Obama's Speech Alienates Republicans
Issue   |   Wed, 09/14/2011 - 00:42

What was interesting to note about President Obama’s speech last Thursday night was that it was perhaps more partisan than any speech he’s given so far. There were both direct and indirect, subtle and obvious attacks on the Republican Party and the Tea Party. The President attacked openly the theoretic foundation of the Republican movement with his talk about the reduction of the size of government. Moreover, his tone was sterner and more aggressive than in previous speeches. He was defiant...why?

The President has been criticized as “soft” under the attack of Republican leadership. One supporting example would be his choice to reschedule this very speech when the Republican leadership requested that it be rescheduled — it’s unusual for a President to give way to the opposition party’s demands on so trivial a matter.

So, what defiance was I speaking of? By refusing to yield in his speech, the President is shoring up support with his Democratic base, which will assist him in the next election.

Given that Democrats and Republicans waited until the last minute in the face of national crisis this summer in the Debt Debate, it would appear that they are exceptionally unwilling to cooperate.

That debate is centered around the issue of taxation. Our President did not concede this point of extreme contention, however. Rather, he spoke out again about increasing taxes. This is a position, as he mentioned, some Republicans have sworn never to waver on. Why did he include such aggressive words in this speech?

Recent polls have suggested that the idea of raising taxes on billionaires is supported by much of the populace. Raising taxes on the rich is not a complicated idea, and certainly it is one the jobless can embrace. Therefore, the summary reads thus: factually, the President’s declarations concerning tax hikes are an exercise in futility; politically, the President’s declarations will provide traction and assist him in the next election.

Now, let us consider the funding of the “American Jobs Act.” It’s an act proposed by the President aimed, via many avenues, at job creation. It will be funded by increases in spending cuts, which are already taking place as part of the fallout from the Debt Debate. Thus, the President is relying on a committee appointed to find more than a trillion dollars in government spending cuts. He asks them to find over $400 billion in further cuts to pay for his bill. This is a bipartisan committee, and though knowledge of its particular machinations may be unknown, it is hard to imagine such a committee laying claim to much success in excess of the enormous amount already mandated by the results of the Debt Debate. Why propose a plan with such seemingly weak footing?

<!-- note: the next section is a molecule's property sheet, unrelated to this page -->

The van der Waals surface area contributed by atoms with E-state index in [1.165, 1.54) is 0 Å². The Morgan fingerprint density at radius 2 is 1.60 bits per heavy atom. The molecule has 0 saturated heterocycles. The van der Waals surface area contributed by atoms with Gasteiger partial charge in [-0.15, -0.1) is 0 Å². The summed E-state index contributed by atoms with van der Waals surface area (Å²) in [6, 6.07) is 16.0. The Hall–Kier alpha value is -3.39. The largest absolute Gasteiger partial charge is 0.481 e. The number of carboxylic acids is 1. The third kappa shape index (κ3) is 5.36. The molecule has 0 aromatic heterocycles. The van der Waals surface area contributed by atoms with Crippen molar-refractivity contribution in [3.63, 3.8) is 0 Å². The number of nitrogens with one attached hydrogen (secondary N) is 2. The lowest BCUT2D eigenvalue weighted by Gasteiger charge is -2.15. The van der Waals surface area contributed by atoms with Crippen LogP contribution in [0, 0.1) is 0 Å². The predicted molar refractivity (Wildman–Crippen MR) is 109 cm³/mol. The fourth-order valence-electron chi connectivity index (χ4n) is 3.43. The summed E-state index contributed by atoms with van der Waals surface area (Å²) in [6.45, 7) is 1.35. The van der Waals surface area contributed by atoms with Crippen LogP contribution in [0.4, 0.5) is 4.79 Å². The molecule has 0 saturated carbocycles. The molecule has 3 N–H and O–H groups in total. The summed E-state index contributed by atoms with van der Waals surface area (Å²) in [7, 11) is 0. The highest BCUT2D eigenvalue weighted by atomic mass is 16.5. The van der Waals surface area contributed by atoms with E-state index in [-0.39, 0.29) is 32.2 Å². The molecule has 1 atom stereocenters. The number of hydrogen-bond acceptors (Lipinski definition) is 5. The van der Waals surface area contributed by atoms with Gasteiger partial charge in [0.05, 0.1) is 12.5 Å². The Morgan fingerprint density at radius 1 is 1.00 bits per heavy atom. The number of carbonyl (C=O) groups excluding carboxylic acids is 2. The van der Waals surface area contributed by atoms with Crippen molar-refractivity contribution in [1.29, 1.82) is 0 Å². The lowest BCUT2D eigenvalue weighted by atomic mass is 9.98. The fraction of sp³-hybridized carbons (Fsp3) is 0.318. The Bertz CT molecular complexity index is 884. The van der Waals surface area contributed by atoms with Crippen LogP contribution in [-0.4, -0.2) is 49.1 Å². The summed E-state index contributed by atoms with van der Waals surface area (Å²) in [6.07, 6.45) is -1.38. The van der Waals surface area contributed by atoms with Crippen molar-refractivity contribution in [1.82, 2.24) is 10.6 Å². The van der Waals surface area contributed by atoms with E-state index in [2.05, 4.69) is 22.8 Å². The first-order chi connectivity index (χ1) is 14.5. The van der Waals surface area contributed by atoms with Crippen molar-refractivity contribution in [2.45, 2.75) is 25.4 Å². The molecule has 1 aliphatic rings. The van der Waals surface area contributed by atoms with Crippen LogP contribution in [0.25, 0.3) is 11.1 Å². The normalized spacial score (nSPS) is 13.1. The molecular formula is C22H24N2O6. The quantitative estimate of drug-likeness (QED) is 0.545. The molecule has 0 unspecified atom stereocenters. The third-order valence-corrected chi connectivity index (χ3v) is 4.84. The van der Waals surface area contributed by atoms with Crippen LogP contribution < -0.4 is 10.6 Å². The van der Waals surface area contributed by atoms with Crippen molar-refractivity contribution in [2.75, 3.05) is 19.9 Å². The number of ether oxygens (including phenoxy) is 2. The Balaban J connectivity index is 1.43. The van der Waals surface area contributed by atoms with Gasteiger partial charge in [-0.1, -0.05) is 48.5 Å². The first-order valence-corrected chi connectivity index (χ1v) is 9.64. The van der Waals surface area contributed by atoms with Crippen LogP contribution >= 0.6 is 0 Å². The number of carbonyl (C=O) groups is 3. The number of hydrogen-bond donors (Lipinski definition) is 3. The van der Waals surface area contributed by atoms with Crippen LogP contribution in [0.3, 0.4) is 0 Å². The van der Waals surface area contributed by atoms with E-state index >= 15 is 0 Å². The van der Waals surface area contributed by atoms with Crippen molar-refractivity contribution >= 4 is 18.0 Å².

It has been clear through common consensus on Main Street, through repeatedly dismal job reports on Wall Street and through informed economic opinion that job creation is of utmost importance for the American economy. Could the President, one must ask, not have put forward such a plan? Could he have stood pat, with an election only 14 months away, and at least not provided a seemingly feasible plan? At the very least, however, there appears to be weak footing for the plan he’s proposed, even if it is a plan that was desperately required. Putting it forward may be futile, but it certainly assists the President in his re-election aims.

Finally, consider that the President’s term is coming to a close, and recall all the political wrangling that has taken place. There have been repeated attempts to gain political power through populist action in Congress. The President cannot continually perpetuate this conflict if he is to solve any of America’s problems. What he lacks, in this goal, is the ability to force change. By leaving the ball in the Republican court with his proposal and attacking Republican theory itself, but he not only enflames debate, but also takes a firm stance. He has chosen the stance, it would appear, most Americans feel comfortable with. This stance throws the Republican party’s actions up against popular opinion and, therefore, in sharp relief. The President has shored up his political position in the hope that Republicans will fail in the eyes of the people. That, perhaps, is the most efficient way forward in this deadlock. He awaits political mistake, and the cards are on the table.

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